Machu Picchu was declared a Peruvian Historic Sanctuary in 1981 and a UNESCO World Heritage Site in 1983. In 2007, Machu Picchu was voted one of the New Seven Wonders of the World in a worldwide internet poll.
In the Quechua language, machu means "old" or "old person," while pikchu means either "portion of coca being chewed" or "pyramid, pointed multi-sided solid; cone." Thus, the name of the site is sometimes interpreted as "old mountain."
Machu Picchu was believed (by Richard L. Burger, professor of anthropology at Yale University) to have been built in the 1450s. However, a 2021 study led by Professor Burger used radiocarbon dating (specifically, AMS) to reveal that Machu Picchu may have been occupied from around 1420-1530 AD. Construction appears to date from two great Inca rulers, Pachacutec Inca Yupanqui (1438–1471) and Túpac Inca Yupanqui (1472–1493).
There is a consensus among archeologists that Pachacutec ordered the construction of the royal estate for his use as a retreat, most likely after a successful military campaign. Although Machu Picchu is considered to be a "royal" estate, surprisingly, it would not have been passed down in the line of succession.
Rather it was used for 80 years before being abandoned, seemingly because of the Spanish Conquests in other parts of the Inca Empire. It is possible that most of its inhabitants died from smallpox introduced by travelers before the Spanish conquistadors arrived in the area.
Daily life in Machu Picchu: During its use as a royal estate, it is estimated that about 750 people lived there, with most serving as support staff (yanaconas, yana) who lived there permanently. Though the estate belonged to Pachacutec, religious specialists and temporary specialized workers (mayocs) lived there as well, most likely for the ruler's well-being and enjoyment. During the harsher season, staff dropped down to around a hundred servants and a few religious specialists focused on maintenance alone.
Studies show that according to their skeletal remains, most people who lived there were immigrants from diverse backgrounds. They lacked the chemical markers and osteological markers they would have if they had been living there their whole lives. Instead, there was bone damage from various species of water parasites indigenous to different areas of Peru.
There were also varying osteological stressors and varying chemical densities suggesting varying long-term diets characteristic of specific regions that were spaced apart. These diets are composed of varying levels of maize, potatoes, grains, legumes, and fish, but the overall most recent short-term diet for these people was composed of less fish and more corn.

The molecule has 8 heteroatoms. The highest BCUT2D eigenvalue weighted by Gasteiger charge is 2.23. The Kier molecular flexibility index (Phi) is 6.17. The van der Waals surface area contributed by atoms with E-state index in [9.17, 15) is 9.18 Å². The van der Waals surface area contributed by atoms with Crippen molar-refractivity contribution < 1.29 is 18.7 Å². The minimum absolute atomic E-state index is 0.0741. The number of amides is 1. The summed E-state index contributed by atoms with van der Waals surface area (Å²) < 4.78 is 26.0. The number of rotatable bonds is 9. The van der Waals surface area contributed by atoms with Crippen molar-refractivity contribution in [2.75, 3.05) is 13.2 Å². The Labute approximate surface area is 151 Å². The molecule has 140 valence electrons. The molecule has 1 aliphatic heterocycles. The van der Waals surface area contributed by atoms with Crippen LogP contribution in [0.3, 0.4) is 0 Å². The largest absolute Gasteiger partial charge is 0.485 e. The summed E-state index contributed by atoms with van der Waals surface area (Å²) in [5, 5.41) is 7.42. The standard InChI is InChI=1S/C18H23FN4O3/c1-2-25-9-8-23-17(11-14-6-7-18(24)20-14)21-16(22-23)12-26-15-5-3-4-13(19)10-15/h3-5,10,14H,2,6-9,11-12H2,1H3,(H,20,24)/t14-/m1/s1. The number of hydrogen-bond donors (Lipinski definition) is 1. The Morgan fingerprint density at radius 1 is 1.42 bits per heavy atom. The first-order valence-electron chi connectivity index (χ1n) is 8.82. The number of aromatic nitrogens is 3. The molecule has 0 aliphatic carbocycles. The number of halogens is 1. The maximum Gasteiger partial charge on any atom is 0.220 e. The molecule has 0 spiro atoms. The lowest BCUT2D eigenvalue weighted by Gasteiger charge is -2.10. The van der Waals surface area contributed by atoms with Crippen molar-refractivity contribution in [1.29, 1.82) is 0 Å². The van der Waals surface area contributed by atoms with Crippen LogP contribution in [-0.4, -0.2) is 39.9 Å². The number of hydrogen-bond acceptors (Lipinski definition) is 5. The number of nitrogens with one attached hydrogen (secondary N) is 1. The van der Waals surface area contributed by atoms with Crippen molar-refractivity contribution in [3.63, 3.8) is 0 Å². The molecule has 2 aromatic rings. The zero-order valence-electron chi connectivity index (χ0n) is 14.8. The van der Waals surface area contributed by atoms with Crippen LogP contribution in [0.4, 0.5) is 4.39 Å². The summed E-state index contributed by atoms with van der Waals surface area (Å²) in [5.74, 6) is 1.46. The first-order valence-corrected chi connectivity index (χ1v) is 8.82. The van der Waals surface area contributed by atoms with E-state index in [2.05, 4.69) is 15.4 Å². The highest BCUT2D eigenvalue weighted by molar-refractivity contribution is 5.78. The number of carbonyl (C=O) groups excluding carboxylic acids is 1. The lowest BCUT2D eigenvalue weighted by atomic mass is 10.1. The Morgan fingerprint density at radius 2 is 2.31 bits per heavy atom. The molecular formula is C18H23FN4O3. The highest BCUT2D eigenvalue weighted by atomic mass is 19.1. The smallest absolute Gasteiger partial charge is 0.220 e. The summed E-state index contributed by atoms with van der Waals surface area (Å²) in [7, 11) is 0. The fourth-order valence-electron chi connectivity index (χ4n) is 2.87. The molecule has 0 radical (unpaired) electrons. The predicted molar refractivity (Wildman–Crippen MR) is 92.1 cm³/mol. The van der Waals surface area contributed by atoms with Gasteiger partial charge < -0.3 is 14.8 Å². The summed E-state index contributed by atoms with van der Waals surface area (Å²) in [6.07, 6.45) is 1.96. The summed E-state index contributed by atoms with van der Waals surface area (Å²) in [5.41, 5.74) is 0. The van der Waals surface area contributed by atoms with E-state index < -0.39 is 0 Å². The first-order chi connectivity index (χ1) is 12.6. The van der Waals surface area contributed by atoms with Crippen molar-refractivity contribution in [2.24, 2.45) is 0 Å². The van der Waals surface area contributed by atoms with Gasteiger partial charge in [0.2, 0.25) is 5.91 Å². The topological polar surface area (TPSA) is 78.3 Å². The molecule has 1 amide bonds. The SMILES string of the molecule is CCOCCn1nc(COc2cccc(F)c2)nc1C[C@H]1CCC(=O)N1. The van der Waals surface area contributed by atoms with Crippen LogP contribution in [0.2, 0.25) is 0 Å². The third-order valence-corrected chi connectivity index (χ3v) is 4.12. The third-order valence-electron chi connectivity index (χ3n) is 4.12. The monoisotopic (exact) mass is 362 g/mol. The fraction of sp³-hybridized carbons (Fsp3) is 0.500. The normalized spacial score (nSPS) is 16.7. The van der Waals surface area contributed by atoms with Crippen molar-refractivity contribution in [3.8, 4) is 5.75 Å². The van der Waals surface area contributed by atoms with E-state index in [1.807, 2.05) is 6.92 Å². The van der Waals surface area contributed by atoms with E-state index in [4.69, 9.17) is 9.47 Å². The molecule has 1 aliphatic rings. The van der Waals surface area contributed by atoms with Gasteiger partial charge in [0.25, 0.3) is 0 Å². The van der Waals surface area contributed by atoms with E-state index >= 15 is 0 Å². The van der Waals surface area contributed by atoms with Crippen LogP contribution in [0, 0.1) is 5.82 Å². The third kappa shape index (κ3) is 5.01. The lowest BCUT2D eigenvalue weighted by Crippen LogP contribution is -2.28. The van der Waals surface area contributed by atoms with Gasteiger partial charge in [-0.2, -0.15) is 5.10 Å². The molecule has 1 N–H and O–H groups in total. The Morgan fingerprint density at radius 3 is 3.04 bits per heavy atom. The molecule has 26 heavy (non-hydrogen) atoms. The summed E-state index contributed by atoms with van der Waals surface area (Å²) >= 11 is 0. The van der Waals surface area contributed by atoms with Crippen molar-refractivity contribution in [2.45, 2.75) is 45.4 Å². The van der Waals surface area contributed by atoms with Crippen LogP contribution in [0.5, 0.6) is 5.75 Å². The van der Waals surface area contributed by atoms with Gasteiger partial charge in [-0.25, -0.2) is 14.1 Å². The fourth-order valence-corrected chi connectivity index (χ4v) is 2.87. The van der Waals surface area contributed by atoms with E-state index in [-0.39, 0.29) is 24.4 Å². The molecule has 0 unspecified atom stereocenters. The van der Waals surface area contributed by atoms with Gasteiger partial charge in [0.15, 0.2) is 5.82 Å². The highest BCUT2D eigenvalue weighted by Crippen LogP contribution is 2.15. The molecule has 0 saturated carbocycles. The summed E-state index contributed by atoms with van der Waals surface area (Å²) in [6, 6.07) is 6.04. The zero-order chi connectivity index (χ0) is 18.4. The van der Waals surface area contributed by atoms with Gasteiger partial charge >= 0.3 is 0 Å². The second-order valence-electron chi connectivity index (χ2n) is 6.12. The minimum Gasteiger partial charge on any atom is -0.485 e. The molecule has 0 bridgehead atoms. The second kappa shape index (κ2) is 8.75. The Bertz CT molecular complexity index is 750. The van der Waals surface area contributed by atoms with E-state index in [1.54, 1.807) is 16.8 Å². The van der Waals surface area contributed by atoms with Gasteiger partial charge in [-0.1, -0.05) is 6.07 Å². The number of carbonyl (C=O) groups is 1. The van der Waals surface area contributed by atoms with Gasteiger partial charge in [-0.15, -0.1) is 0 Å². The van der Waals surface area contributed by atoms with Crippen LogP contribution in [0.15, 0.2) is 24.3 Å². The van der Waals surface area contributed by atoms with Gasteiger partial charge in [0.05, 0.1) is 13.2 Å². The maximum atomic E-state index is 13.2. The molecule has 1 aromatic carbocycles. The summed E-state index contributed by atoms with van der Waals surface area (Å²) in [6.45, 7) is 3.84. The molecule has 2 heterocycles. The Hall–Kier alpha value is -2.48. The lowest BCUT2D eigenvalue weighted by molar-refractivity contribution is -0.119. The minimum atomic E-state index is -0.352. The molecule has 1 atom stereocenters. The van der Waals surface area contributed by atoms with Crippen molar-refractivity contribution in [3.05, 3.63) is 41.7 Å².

This suggests that several of the immigrants were from more coastal areas and moved to Machu Picchu where corn was a larger portion of food intake. Most skeletal remains found at the site had lower levels of arthritis and bone fractures than those found in most sites of the Inca Empire. Inca individuals who had arthritis and bone fractures were typically those who performed heavy physical labor (such as the Mit'a) or served in the Inca military.
Animals are also suspected to have migrated to Machu Picchu as there were several bones found that were not native to the area. Most animal bones found were from llamas and alpacas.
These animals naturally live at altitudes of 4,000 meters (13,000 ft) rather than the 2,400 meters (7,900 ft) elevation of Machu Picchu. Most likely, these animals were brought in from the Puna region for meat consumption and for their pelts.
Guinea pigs were also found at the site in special burial caves, suggesting that they were at least used for funerary rituals, as it was common throughout the Inca Empire to use them for sacrifices and meat. Six dogs were also recovered from the site. Due to their placements among the human remains, it is believed that they served as companions of the dead.
Terraces used for farming at Machu Picchu: Much of the farming done at Machu Picchu was done on its hundreds of man-made terraces. These terraces were a work of considerable engineering, built to ensure good drainage and soil fertility while also protecting the mountain itself from erosion and landslides.
However, the terraces were not perfect, as studies of the land show that there were landslides that happened during the construction of Machu Picchu. Still visible are places where the terraces were shifted by landslides and then stabilized by the Inca as they continued to build around the area.